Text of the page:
Rather than move to a new building, LLC tried to challenge the law itself. It claimed the law was an unconstitutional restriction of freedom of speech. LLC also argued that it should be excused from the law, because the layout of the building it leased made creating such a buffer zone impossible.
In court, the town presented evidence of several other sites that LLC could move to. These would easily satisfy the buffer requirement. But LLC claimed that they could not afford to move.
Alas, a Morris County judge rejected LLC’s argument. A law does not become unconstitutional simply because a particular party can’t afford to comply with reasonable restrictions. Unless LLC can afford to appeal further, it looks like it will have to find another line of work.
Free speech has its limits. And when you choose to run a sex shop, you’re likely to encounter some of those limits. I’d say LLC’s owners made their bed, and now they must sleep in it.
But maybe that’s a poor choice of words.
Alice’s parents were divorced when she was only three years old. Alice was raised mostly by her grandmother. She lived with grandma until she was six years old. Eventually, her mother began living with a new husband. Mom decided to bring her daughter with her.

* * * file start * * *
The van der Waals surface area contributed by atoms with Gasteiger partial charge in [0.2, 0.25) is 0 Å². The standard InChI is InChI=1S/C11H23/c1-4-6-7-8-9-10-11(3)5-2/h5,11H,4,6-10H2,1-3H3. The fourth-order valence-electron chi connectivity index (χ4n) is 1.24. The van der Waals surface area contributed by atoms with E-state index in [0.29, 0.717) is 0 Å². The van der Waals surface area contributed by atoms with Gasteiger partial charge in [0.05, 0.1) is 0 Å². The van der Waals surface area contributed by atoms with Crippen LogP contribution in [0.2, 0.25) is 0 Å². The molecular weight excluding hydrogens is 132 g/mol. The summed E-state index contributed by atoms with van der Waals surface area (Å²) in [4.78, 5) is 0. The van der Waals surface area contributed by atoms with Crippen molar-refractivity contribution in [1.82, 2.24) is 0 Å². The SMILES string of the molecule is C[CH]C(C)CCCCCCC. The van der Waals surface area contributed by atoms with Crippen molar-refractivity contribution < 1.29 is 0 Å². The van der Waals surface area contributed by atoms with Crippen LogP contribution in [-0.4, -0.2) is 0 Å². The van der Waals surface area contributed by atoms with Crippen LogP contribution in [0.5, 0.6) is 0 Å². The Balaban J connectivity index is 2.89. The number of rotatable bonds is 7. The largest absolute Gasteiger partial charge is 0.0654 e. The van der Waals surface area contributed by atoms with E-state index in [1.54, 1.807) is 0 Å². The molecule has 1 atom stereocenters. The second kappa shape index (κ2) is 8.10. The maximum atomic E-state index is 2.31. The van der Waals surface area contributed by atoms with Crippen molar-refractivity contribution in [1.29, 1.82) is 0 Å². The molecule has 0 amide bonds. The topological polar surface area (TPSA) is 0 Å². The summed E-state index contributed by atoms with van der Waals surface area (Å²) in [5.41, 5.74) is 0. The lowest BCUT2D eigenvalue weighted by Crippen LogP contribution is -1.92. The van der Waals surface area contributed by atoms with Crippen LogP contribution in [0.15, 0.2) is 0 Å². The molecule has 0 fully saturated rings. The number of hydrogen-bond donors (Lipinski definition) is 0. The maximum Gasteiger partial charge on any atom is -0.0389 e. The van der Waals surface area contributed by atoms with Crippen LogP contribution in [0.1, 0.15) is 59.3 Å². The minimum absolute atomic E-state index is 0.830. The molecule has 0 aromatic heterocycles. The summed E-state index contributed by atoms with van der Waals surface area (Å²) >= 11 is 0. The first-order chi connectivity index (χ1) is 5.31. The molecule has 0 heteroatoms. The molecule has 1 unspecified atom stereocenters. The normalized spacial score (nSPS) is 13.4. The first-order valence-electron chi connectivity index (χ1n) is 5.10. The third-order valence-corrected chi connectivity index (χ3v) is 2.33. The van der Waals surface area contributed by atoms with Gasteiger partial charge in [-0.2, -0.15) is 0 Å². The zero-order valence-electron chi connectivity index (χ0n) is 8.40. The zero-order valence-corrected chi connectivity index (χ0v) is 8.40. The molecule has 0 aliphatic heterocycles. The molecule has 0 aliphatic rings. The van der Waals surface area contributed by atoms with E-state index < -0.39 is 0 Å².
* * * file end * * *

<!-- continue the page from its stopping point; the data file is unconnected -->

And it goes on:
But Alice’s grandmother was not happy about Alice’s new living arrangement. She thought that the new home was dangerous. Previously, the mother had been investigated by the Division of Youth and Family Services (DYFS) for abuse. But the agency never found any actual evidence. Nonetheless, the grandmother believed Alice was being physically and emotionally abused in the new household. She tried to get Alice back. Eventually, the grandmother decided to sue.
At first, the judge gave custody to the grandmother. But this arrangement was only temporary. The mother passed a full psychological exam. A court-appointed doctor concluded she was a fit mother. The judge decided that it was time to reunite mother and daughter.